A microfluidic flow-through chip integrated with reduced graphene oxide transistor for influenza virus gene detection

Chunyu Chan, Jinyu Shi, Yadi Fan, Mo Yang

Research output: Journal article publicationJournal articleAcademic researchpeer-review

22 Citations (Scopus)

Abstract

Most of the current graphene transistor based deoxyribonucleic acid (DNA) sensors are based on dip-and-dry methods The flow-through approach for graphene transistor based DNA sensors have not been explored yet. Moreover, the effect of probe immobilization strategies on the performance of a graphene transistor biosensor in flowing environment was rarely studied. In this paper, a microfluidic integrated reduced graphene oxide (rGO) transistor was developed for H5N1 influenza virus gene detection with high stability and sensitivity via a flow-through strategy. Different DNA probe immobilization approaches including extended long capture probe via π-π stacking, short capture probe via π-π stacking and covalent immobilization via linker were studied. Both fluorescence measurement and electrical detection were performed to evaluate the performance of rGO transistors in flowing environment for these probe immobilization strategies. The results showed that among these approaches, extended long capture probe could provide both high sensitivity and stability in flowing environment while short capture probe suffered by the low stability in flowing environment and covalent immobilization via linker had relatively low sensitivity. This microfluidic integrated rGO transistor with extended capture probe immobilization approach could provide a promising platform for nucleic acid detection with high sensitivity and stability for potential flow-through chip application.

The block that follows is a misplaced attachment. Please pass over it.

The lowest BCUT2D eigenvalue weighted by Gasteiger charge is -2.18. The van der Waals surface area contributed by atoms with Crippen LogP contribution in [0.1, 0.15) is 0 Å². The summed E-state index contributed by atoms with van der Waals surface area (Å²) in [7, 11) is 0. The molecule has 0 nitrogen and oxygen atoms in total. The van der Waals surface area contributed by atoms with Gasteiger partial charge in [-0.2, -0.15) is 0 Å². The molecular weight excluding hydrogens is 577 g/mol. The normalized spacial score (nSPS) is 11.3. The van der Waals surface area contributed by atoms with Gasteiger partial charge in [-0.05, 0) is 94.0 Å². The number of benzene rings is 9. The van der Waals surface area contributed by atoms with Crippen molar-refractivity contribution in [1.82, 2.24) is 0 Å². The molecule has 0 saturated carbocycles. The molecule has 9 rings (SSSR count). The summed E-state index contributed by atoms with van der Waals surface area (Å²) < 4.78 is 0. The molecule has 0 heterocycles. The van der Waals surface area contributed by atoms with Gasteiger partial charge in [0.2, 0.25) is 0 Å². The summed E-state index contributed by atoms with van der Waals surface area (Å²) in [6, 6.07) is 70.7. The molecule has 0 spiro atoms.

Original languageEnglish
Pages (from-to)927-933
Number of pages7
JournalSensors and Actuators, B: Chemical
Volume251
DOIs
Publication statusPublished - 1 Jan 2017

Keywords

  • Flow-through chip
  • Microfluidic device
  • Reduced graphene oxide (rGO)
  • Transistor

ASJC Scopus subject areas

  • Electronic, Optical and Magnetic Materials
  • Instrumentation
  • Condensed Matter Physics
  • Surfaces, Coatings and Films
  • Metals and Alloys
  • Materials Chemistry
  • Electrical and Electronic Engineering

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